Student researching at the Wisconsin Historical Society library.

Secondary Lesson Plans

The Society has made these lesson plans available to help you teach Wisconsin History. Materials are supported with links to or PDFs of primary sources drawn from collections within the Society's Archives. Designed for grade levels 6-12.

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Search by keyword below to find information on secondary grade level lesson plans.

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Learn to use primary source materials to teach students about the abolitionist movement in Wisconsin in the 1850s.

Conflict on the Homefront: Wisconsin During World War I

The documents in this lesson will help students understand WWII and the issues and results of a wartime economy

Classroom Material

The Black Hawk War, 1832

Learn about the 1832 conflict between the Sauk and Fox Indians and American troops that ended with the surrender of Black Hawk

Evaluate documents representing opposing perspectives on Japanese American Internment and work as a class to understand primary source analysis

Conflict on the Homefront: Wisconsin During World War I

Learn more about Victory Berger by examing 1917 editorial selections from his newspaper, Milwaukee Leader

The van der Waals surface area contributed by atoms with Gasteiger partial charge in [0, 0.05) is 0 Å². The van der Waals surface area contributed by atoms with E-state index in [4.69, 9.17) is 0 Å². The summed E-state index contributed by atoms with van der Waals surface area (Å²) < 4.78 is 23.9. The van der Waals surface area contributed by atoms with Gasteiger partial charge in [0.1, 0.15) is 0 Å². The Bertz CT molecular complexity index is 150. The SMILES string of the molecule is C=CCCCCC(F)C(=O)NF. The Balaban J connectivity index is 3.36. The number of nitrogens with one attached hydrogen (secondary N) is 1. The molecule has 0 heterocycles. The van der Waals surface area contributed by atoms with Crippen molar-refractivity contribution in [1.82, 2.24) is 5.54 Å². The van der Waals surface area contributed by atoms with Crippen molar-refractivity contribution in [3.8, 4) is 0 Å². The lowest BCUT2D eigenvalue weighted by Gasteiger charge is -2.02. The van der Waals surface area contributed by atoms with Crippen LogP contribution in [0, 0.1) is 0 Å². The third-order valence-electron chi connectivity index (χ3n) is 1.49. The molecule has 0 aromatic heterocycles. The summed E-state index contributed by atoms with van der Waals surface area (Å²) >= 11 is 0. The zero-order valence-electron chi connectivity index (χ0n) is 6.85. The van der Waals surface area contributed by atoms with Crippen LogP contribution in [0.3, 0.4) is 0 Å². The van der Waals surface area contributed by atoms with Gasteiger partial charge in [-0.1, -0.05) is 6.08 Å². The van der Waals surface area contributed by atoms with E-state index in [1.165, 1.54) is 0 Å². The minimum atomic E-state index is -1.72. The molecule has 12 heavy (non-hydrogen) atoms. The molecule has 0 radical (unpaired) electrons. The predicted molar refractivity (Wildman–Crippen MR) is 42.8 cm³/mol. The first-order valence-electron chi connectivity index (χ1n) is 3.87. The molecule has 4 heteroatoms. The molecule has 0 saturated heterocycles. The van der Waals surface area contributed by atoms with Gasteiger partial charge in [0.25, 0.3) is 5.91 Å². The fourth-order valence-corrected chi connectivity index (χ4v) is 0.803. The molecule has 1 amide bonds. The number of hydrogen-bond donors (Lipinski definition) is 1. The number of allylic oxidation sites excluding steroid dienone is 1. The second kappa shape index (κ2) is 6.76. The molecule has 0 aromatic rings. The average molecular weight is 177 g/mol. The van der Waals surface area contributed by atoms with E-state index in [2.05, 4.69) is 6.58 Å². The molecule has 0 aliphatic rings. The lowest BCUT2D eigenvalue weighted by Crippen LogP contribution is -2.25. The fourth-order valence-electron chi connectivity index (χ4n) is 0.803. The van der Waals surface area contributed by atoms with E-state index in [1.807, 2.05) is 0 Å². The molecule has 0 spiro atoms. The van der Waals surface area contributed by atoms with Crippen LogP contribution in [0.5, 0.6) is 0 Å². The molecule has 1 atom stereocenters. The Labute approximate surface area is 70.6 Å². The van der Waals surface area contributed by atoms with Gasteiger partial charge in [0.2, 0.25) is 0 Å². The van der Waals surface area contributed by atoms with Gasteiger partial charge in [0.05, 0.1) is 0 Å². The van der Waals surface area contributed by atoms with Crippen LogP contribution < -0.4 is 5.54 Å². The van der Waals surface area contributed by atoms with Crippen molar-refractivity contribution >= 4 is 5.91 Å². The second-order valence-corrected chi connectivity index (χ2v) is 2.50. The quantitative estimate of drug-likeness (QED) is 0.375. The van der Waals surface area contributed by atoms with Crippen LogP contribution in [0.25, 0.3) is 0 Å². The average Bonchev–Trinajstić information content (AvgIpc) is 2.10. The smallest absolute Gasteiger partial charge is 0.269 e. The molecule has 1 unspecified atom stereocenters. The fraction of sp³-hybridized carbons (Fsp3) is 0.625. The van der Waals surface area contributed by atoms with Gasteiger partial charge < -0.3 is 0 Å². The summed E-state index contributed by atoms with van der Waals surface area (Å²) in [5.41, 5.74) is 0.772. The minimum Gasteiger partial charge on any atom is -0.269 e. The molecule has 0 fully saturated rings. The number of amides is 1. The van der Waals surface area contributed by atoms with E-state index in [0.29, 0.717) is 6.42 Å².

Wisconsin World War II Stories: The Struggle

Get an overview of Wisconsin World War II Stories: The Struggle as well as suggested small group activities to use with your students

Wisconsin World War II Stories: The Pacific

Use a classroom debate to analyze the decision to drop the atomic bomb through the lens of the Smithsonian 50th anniversary exhibit on the Enola Gay

Teach students to conduct oral history interviews with Wisconsin Hmong and how to use oral histories for research

Use advertising posters to study technological change in American agriculture in the 19th century

Wisconsin World War II Stories: Europe

Listening to World War II era music helps students to learn about the time period as well as the contributions of entertainers to the war effort
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Have Questions?

If you have questions about our field trips, lesson plans, or other educational resources, please contact Kurt Griesemer by phone at 608-264-6547 or by email.

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